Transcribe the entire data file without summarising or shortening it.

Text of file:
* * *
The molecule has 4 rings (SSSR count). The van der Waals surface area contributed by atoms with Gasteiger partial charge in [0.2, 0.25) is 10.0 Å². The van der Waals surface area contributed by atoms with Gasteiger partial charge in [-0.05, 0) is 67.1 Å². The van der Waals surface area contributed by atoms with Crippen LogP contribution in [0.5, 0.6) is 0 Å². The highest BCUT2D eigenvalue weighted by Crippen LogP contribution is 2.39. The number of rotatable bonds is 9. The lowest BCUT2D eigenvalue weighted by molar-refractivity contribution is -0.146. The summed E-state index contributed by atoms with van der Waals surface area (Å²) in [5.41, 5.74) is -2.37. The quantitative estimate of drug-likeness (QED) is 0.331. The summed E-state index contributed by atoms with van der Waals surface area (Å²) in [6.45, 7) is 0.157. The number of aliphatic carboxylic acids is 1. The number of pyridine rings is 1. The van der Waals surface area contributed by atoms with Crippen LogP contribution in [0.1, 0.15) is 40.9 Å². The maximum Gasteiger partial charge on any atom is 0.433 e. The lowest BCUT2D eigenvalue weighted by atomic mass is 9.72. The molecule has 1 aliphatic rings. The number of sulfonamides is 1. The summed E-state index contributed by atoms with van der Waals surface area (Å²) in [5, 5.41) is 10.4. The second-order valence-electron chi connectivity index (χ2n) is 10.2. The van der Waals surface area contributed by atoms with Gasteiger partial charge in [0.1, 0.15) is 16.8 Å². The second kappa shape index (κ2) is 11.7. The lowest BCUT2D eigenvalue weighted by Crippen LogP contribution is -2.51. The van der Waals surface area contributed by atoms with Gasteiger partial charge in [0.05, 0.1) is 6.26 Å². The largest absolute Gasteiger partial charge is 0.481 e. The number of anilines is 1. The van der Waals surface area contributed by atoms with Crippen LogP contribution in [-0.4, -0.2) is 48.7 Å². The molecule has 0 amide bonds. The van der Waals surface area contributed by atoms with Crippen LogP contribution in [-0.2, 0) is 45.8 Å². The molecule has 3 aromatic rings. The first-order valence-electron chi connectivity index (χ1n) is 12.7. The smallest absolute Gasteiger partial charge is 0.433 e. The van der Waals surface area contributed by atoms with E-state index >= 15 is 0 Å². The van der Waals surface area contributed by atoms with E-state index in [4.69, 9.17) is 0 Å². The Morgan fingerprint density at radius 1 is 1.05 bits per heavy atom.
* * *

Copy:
The molecule has 4 rings (SSSR count). The van der Waals surface area contributed by atoms with Gasteiger partial charge in [0.2, 0.25) is 10.0 Å². The van der Waals surface area contributed by atoms with Gasteiger partial charge in [-0.05, 0) is 67.1 Å². The van der Waals surface area contributed by atoms with Crippen LogP contribution in [0.5, 0.6) is 0 Å². The highest BCUT2D eigenvalue weighted by Crippen LogP contribution is 2.39. The number of rotatable bonds is 9. The lowest BCUT2D eigenvalue weighted by molar-refractivity contribution is -0.146. The summed E-state index contributed by atoms with van der Waals surface area (Å²) in [5.41, 5.74) is -2.37. The quantitative estimate of drug-likeness (QED) is 0.331. The summed E-state index contributed by atoms with van der Waals surface area (Å²) in [6.45, 7) is 0.157. The number of aliphatic carboxylic acids is 1. The number of pyridine rings is 1. The van der Waals surface area contributed by atoms with Crippen LogP contribution in [0.1, 0.15) is 40.9 Å². The maximum Gasteiger partial charge on any atom is 0.433 e. The lowest BCUT2D eigenvalue weighted by atomic mass is 9.72. The molecule has 1 aliphatic rings. The number of sulfonamides is 1. The summed E-state index contributed by atoms with van der Waals surface area (Å²) in [5, 5.41) is 10.4. The second-order valence-electron chi connectivity index (χ2n) is 10.2. The van der Waals surface area contributed by atoms with Gasteiger partial charge in [0.1, 0.15) is 16.8 Å². The second kappa shape index (κ2) is 11.7. The lowest BCUT2D eigenvalue weighted by Crippen LogP contribution is -2.51. The van der Waals surface area contributed by atoms with Gasteiger partial charge in [0.05, 0.1) is 6.26 Å². The largest absolute Gasteiger partial charge is 0.481 e. The number of anilines is 1. The van der Waals surface area contributed by atoms with Crippen LogP contribution in [-0.4, -0.2) is 48.7 Å². The molecule has 0 amide bonds. The van der Waals surface area contributed by atoms with Crippen LogP contribution in [-0.2, 0) is 45.8 Å². The molecule has 3 aromatic rings. The first-order valence-electron chi connectivity index (χ1n) is 12.7. The smallest absolute Gasteiger partial charge is 0.433 e. The van der Waals surface area contributed by atoms with E-state index >= 15 is 0 Å². The van der Waals surface area contributed by atoms with E-state index in [4.69, 9.17) is 0 Å². The Morgan fingerprint density at radius 1 is 1.05 bits per heavy atom.